CEO 2.0

CEO 2.0

CEO 2.0 1920 1278 Aaron Sansoni

RESULTS-DRIVEN LEADER. They are the descriptors you’ll find high up on almost all ‘desired characteristic’ lists for CEO job ads, whether the job ad was written in 2014, 2004 or even 1994. And it makes sense; a good CEO does need to be all of those things, and clearly, what made a good (maybe even great) CEO ten or even twenty years ago, still makes a good CEO today.

But when was the last time you were aiming for ‘good’? Let’s be honest; ‘good’ can be the most insulting of adjectives when it’s used to describe your work and abilities; ‘good’ is one small step away from ‘average’.

So why doesn’t a great CEO of years gone by cut it in 2014? Well, I’m sure there are many reasons, but a few of the biggies are the rapid growth of information and communication technologies, the rise of global markets and the love child of the two; increased competition. Companies need to work harder to get, and keep business. Which really means their employees need to work harder.

Which really, really means CEOs of those companies need to work harder at getting their employees to work harder. And how does a good CEO inspire their employees to work harder? They think very strategically about how much money to offer in the bonus incentive structure, they negotiate that down a little, and then they give a rousing speech at the next team meeting about results, results, results, team work, bonuses, focus, results, results, results.

In 1994, this approach worked. In 2004, it was losing steam but still yielding results across most industries. In 2014, it is an approach that has become boring, cliché and dare I say, lazy. Worse still, it remains common practice among many CEOs. Today, an outstanding CEO reads people, reads their staff. They know that while money is still a juicy carrot, there are many more incentives in the carrot bunch. They also recognise that now more than ever, their employees are looking for more than dollars. They are looking for fulfilment, inspiration and to be part of something bigger, something lasting.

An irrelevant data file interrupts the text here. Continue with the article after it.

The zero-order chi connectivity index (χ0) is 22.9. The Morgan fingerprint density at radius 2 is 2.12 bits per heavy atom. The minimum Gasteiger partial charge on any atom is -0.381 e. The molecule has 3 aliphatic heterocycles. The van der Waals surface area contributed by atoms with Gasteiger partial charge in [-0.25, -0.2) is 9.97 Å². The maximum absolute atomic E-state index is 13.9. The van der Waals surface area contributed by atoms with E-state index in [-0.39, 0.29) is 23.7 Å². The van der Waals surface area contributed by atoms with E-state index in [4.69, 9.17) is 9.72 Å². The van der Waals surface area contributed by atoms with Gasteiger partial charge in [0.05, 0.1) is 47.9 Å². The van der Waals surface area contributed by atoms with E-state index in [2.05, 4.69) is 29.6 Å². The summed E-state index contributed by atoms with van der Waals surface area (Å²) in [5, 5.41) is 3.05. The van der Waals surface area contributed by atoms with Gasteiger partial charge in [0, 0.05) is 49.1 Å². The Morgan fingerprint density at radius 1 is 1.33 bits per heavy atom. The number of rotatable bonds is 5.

So what specifically do outstanding CEOs in 2014 do?


They don’t just give great direction; they ask great questions.

If you’ve made it to the top of the corporate ladder than congratulations, it is a given that you are superb at giving direction and telling people (tactfully, of course!) what to do, when to do it and maybe even how to do it (but hopefully not too often).


Your staff and stakeholders expect this of you. But what they might not expect is that you’ll ask them questions. And not just any questions – questions that matter beyond short term results. Yes, you need to ask about targets, dead lines, lead times, KPIs etc but you also need to ask questions that make your employees think about their work. Ask them about their process – why they chose to do something a certain way (regardless of whether it was a success of failure). Ask them their opinion. Ask them what they would do in your position… just ask! Integral to this point is that you ask even if you know the answer – and especially if you know that they don’t know the answer- sometimes the role of a CEO is to ask a question that provokes thought.


They make every staff member feel like they’re doing something that is worth it.